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Cleaning Out the Closet – an Analogy of Clutter

By April 10, 2018 Uncategorized

If you’re trying to clean your room, you start by picking up the clutter, then you can sweep the last of the dust. It’s layers.

You also have to identify what the clutter is.  Sometimes, when you pick up all the things that don’t belong in that room it doesn’t mean its trash. It may just be misplaced in where it should be kept.  Like legos on the coffee table or shoes in the kitchen for example.  Or, for this analogy – an emotion -let’s say anger.

I think it’s absolutely human to feel anger but how long you store it and where you put it and who sees it can make it quickly become a bad thing. No one is perfect and you can’t be rainbows and sunshine all the time, but where anger should be directed and when to let it go can be hard to know.

When I walk my boys to school I can’t help but notice that many neighbors in suburbia leave garage doors open on occasion. My, what stories they can tell. There’s this one neighbor who looks like they were waiting to be on the show Hoarders. Piled to the ceiling are masses of unsealed boxes, exercise equipment, clothes, books – so chaotic- and it’s been like that since we moved here months ago!  Landscaping is unkempt and older cars dominate what little driveway there is so we have to walk out to the street to cross around the blocked sidewalks. I always think to myself that their life must be so cluttered and sad. That is so much weight to carry. I pray they are freed within their rubble one day.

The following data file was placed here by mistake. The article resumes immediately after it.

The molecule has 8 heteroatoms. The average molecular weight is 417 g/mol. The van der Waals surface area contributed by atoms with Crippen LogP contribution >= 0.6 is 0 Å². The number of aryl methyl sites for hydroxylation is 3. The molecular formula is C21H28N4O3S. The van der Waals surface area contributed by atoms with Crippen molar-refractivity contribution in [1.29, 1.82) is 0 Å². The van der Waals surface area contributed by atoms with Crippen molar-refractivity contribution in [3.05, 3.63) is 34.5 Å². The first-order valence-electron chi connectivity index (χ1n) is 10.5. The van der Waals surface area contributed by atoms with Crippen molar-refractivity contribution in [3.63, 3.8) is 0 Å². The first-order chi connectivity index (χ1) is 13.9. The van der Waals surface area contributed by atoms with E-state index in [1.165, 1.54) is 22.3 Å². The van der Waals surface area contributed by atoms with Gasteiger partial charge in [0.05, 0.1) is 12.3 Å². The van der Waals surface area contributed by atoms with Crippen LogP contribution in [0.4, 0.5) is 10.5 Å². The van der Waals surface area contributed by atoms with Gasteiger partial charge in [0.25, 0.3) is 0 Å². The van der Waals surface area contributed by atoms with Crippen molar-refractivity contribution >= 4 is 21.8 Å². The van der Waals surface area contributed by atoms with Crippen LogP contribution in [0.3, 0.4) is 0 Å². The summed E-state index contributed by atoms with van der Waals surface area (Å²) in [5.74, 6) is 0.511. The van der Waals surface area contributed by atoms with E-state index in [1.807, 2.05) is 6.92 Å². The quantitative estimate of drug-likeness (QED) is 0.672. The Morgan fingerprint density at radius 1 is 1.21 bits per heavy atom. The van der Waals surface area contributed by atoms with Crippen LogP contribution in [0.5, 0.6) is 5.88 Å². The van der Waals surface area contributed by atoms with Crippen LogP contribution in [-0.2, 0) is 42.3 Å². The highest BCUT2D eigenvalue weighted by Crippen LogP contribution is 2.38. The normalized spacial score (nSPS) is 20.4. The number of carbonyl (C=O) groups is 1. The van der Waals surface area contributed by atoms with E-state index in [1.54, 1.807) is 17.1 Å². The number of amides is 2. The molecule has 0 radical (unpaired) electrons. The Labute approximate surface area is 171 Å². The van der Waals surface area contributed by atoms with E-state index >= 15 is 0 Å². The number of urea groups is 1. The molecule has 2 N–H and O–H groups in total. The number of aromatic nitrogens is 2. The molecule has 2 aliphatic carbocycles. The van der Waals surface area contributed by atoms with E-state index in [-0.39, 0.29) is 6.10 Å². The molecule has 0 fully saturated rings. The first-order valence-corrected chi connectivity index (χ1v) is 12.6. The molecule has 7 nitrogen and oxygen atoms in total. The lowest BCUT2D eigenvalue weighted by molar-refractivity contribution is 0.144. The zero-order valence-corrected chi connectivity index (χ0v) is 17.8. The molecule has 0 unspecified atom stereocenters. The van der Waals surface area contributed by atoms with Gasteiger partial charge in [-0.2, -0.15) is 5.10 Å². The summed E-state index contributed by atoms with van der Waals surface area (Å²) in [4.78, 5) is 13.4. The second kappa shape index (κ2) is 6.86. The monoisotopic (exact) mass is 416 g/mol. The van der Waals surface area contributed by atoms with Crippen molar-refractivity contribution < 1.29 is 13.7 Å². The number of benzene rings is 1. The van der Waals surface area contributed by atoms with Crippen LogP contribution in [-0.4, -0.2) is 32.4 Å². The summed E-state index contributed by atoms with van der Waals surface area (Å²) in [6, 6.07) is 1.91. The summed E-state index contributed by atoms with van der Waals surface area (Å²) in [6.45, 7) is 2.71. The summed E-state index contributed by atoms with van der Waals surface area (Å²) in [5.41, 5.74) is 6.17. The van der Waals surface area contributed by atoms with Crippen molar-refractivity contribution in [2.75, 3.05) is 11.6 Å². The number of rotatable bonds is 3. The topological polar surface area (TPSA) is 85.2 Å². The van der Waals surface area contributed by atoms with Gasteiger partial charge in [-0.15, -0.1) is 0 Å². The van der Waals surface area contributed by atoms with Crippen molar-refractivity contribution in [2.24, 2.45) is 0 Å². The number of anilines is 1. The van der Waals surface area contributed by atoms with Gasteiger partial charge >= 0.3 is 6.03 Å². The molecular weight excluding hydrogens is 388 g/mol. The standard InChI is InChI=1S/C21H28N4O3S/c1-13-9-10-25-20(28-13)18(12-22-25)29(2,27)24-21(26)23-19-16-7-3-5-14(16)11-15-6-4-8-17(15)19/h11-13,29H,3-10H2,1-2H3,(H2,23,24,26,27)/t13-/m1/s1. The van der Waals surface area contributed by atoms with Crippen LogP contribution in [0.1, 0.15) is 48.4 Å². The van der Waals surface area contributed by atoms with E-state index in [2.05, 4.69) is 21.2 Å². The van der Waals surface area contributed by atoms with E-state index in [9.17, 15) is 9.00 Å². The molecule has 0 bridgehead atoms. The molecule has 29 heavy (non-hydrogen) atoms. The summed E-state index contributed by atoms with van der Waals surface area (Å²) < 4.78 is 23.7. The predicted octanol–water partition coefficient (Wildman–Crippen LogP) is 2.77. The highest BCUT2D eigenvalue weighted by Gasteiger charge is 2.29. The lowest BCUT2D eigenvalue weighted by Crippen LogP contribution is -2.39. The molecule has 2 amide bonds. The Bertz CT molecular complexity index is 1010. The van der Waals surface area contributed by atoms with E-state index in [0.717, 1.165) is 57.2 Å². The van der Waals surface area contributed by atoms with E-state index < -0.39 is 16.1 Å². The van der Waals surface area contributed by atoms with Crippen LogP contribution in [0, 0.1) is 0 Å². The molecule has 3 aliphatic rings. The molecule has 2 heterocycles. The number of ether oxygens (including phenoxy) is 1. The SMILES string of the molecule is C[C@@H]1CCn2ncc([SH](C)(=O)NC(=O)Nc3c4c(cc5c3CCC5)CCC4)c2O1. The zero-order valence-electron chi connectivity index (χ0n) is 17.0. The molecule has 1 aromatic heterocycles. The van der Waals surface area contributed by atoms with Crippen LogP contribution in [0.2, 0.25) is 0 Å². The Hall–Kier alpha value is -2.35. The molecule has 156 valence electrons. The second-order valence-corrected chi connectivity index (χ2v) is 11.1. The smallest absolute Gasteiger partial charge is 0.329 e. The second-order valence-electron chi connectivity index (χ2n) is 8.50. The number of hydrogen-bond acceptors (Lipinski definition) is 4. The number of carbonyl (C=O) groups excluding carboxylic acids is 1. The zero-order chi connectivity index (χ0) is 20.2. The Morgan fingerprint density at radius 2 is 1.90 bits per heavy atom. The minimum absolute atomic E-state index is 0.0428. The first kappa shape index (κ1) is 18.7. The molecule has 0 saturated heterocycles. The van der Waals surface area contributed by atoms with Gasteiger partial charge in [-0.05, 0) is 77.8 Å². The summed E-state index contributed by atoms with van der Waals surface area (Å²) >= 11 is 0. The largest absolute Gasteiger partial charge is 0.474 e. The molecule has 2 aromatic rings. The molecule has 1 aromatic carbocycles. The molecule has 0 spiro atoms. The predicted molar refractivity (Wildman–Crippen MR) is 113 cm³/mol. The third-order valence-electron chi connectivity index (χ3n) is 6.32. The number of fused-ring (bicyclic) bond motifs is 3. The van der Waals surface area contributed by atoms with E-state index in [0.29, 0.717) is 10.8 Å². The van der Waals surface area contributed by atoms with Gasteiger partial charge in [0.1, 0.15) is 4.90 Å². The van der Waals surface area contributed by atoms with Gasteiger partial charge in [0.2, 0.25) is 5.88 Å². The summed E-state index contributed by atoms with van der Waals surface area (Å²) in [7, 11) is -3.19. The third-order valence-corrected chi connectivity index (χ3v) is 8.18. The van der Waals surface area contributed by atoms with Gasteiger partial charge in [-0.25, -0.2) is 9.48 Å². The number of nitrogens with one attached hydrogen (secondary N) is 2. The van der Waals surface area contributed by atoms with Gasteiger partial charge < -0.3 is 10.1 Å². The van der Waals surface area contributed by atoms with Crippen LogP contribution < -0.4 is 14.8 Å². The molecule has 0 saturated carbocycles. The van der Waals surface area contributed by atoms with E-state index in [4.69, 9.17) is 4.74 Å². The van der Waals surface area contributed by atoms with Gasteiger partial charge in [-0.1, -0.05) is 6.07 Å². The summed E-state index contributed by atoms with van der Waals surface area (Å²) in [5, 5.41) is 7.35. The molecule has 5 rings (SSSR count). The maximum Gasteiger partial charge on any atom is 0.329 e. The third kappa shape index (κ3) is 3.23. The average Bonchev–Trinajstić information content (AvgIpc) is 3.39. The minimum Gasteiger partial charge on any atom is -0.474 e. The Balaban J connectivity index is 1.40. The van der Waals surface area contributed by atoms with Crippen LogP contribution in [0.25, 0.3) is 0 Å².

Two doors down is a garage so spotless, they must mop the floor. I doubt they even put cars in there. I think, wow, not even a bottle of Armor All or a lawnmower? Anything? Is this place vacant? Does anyone exist here?

How uniquely different yet so close we are to each other shows just how much diversity we truly exist in.

I had an “aha” moment when I was at Emmaus last month and again, the analogy of realization was directed at home décor and repurposing. I don’t know why I do that!

I went there with little expectation other than to release a lot of anger that was spilling into the joyful rooms of my life. I knew I had to get over a lot of clutter and although I believe I am a very forgiving person, my motivation to stay mad was because I knew the specific people would not be changing their behaviors any time soon so the cycle would always continue. I was tired. I still am in a lot of ways. I viewed my anger like waterboarding. A constant drip that just kept going even though I thought I had tried everything to make it go away.

That pain didn’t get repaired at Emmaus. The repair went much deeper past the agonizing drip of what I deemed as a broken relationship forever. I received much more than I ever thought I needed.

I’ve spent much of my life cleaning. Cleaning up after myself and pretty much anyone else around me. I’d always take care of as much as physically possible because A) it’s my nature to please others and B) I lost a lot of faith in people and keeping your word.  Rather than be let down by poor follow through and half-baked intention, I decided I would just run the ship and not have to deal with disappointment. Plus it keeps me busy and in control.

I let it interfere with the simple joys and blessings that were present with me, and that caused more resentment because I could clearly identify that it was happening. I am fairly good at pointing out clutter in myself and others and can figure it out fairly easy. Until now I realized I was missing a big step though.